Consider the concept that a decentralized public currency should be platform independent and controlled by its owners, not its current hardware or software suppliers.
That case is beginning to be made as Bitcoin factions consider the increasingly popular "nuclear option" of forking Bitcoin to get their way over some incremental upgrade or another. Here's a particularly articulate case for BCC:
In a soundbyte their argument goes like this:
What was needed was multiple implementations of bitcoin, so that we could move away from the now bought-out Bitcoin Core team (BlockstreamCore). Bitcoin-ABC was born. Bitcoin-ABC allows for unlimited blocksizes, and has stripped out Segwit from the code. On Aug 1, Bitcoin-ABC miners and users will fork off onto their own chain, regardless of hashpower. You can keep track of it here: www.btcforkmonitor.info
So far, in a poll that can't be sybil attacked, actual Bitcoin users strongly favor bigger block bitcoin over govt/corp Segwit coin:
Valid rationale. But once you embrace that philosophy, you open Bitcoin to much more beneficial upgrade like this:
Don't doubt me. Fast Bitcoin (BTC-U) aka (BTC.BTS) will run on BitShares DPOS platform instead of the aging Bitcoin POW platform and its light speed performance is well established -- holding recurring records for most transactions processed per day over old Bitcoin and new Ethereum combined. Next year the BitShares platform will probably upgrade to run on the EOS.io blockchain operating system. See the obvious trend?
But how big of an upgrade should be allowed and still call it Bitcoin?
Can I do a "pitch fork" and chuck the whole thing all at once?
What if I do that same upgrade in 100 baby steps? Then can I call it Bitcoin?
What if I get one of the existing miners to do it in 1000 baby steps?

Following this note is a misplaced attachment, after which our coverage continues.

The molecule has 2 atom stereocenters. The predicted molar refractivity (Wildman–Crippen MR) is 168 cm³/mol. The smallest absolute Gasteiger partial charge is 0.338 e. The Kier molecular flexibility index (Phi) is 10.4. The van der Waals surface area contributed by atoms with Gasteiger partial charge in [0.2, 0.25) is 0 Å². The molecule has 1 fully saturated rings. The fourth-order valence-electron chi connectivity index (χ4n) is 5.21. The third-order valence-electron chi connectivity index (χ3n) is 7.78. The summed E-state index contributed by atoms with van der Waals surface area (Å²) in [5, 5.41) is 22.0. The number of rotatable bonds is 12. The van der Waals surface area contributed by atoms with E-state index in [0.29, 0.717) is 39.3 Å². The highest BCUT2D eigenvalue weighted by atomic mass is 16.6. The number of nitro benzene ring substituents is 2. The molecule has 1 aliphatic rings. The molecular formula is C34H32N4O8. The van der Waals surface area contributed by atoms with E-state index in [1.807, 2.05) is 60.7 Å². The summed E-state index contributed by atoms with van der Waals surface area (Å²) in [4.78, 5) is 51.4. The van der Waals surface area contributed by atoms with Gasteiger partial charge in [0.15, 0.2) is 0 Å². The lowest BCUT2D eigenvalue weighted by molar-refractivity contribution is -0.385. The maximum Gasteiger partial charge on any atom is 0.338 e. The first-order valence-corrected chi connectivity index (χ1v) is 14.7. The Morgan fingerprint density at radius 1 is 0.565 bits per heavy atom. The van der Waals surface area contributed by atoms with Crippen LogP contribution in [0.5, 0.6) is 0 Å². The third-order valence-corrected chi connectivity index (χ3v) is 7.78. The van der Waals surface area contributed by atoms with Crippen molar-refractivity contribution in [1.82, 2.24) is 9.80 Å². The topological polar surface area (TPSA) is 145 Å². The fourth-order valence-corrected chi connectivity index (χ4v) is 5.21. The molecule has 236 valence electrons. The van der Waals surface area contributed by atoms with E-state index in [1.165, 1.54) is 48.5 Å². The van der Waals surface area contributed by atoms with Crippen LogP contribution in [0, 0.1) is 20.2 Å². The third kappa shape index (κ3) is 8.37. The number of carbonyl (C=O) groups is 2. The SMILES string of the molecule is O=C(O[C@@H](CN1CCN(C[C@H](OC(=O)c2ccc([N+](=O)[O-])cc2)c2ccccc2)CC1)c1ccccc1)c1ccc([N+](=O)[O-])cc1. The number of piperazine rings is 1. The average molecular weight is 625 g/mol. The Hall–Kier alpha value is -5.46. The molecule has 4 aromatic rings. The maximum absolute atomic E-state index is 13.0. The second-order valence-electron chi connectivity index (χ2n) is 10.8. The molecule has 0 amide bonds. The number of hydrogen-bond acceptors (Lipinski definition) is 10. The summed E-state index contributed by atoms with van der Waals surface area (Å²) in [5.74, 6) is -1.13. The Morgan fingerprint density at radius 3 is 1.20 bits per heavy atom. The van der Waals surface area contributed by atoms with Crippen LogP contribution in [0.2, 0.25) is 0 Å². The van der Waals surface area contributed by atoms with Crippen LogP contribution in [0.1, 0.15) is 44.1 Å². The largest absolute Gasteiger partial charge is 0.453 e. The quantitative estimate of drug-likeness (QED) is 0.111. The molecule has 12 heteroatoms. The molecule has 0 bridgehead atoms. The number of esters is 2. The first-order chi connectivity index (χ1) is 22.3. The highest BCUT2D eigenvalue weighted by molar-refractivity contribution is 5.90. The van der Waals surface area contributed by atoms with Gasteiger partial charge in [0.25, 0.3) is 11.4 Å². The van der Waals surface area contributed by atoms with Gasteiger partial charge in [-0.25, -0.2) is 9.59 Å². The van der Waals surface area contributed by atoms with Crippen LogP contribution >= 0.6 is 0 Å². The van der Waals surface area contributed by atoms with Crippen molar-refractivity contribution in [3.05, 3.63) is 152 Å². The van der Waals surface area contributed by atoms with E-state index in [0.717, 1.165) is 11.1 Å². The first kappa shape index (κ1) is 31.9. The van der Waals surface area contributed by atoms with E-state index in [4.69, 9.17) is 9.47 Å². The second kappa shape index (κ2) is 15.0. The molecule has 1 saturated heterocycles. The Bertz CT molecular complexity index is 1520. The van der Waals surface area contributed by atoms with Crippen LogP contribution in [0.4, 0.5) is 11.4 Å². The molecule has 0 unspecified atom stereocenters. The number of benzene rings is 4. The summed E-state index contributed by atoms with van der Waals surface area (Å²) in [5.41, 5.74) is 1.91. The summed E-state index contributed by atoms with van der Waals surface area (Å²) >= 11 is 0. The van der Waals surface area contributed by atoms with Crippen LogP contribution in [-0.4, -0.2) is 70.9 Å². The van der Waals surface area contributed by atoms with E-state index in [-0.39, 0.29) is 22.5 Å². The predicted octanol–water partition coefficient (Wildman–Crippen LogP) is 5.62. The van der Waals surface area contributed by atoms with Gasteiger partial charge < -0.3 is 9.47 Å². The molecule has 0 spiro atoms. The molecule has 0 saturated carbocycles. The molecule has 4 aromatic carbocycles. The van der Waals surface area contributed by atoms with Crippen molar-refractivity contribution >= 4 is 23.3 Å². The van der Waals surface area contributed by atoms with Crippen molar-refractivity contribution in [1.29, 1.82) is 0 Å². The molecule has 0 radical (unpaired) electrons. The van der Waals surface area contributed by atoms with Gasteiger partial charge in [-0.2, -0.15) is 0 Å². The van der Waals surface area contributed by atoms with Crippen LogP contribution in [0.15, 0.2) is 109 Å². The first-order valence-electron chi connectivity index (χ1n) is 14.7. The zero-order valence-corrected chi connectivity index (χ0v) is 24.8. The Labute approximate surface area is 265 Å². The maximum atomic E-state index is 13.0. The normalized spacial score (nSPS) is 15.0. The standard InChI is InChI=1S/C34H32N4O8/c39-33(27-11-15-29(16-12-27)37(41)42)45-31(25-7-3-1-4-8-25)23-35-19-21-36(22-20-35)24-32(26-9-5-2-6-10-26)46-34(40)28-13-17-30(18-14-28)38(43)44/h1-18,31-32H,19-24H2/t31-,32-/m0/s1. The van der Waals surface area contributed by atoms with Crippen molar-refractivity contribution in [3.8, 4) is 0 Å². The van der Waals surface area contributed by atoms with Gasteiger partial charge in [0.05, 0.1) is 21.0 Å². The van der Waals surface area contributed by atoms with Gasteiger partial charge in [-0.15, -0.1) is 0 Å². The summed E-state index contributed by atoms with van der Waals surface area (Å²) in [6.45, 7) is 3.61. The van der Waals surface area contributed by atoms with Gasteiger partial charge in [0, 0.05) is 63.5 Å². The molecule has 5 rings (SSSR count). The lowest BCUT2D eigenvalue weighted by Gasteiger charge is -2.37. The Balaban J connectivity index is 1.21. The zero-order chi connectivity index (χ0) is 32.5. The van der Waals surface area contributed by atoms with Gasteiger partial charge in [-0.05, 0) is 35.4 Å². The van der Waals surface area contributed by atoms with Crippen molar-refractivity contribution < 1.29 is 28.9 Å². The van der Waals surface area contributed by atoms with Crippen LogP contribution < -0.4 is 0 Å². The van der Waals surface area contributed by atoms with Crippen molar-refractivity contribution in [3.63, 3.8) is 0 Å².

What if I get the girlfriend of an ex-developer's uncle to do it?
Who exactly has the right to upgrade Bitcoin?
We quickly come to the realization that anyone has the right to upgrade a decentralized blockchain... if they can get a consensus behind them.
In the end, its a consensus of the people who buy and use your product isn't it? Bitcoin owners, not miners or developers or industry analysts.
Platform Independence is hardly a new idea. We have it at the hardware and software levels.
BitShares has already jumped platforms twice with a quantum leap in performance each time. It will probably be jumping to EOS.io next year -- without skipping a beat or changing its essential character or ownership of its tokens.
Will Bitcoin still be running the same hardware and software 100 years from now? If not, why can't we completely change its software AND hardware on August 1st?
The genie is already out of the bottle.
Arguments about tiny incremental changes have already opened to door.
It's going to happen sooner or later.
Maybe we should call our proposed Fast Bitcoin (BTC-U) aka (BTC.BTS)
Nah. Bitcoin United. We want there to always be just one Bitcoin. The best it can be.
To be continued in: Doc Brown's Multiple Bitcoins Theory
Image credits: see embedded links
About the Author -- Stan Larimer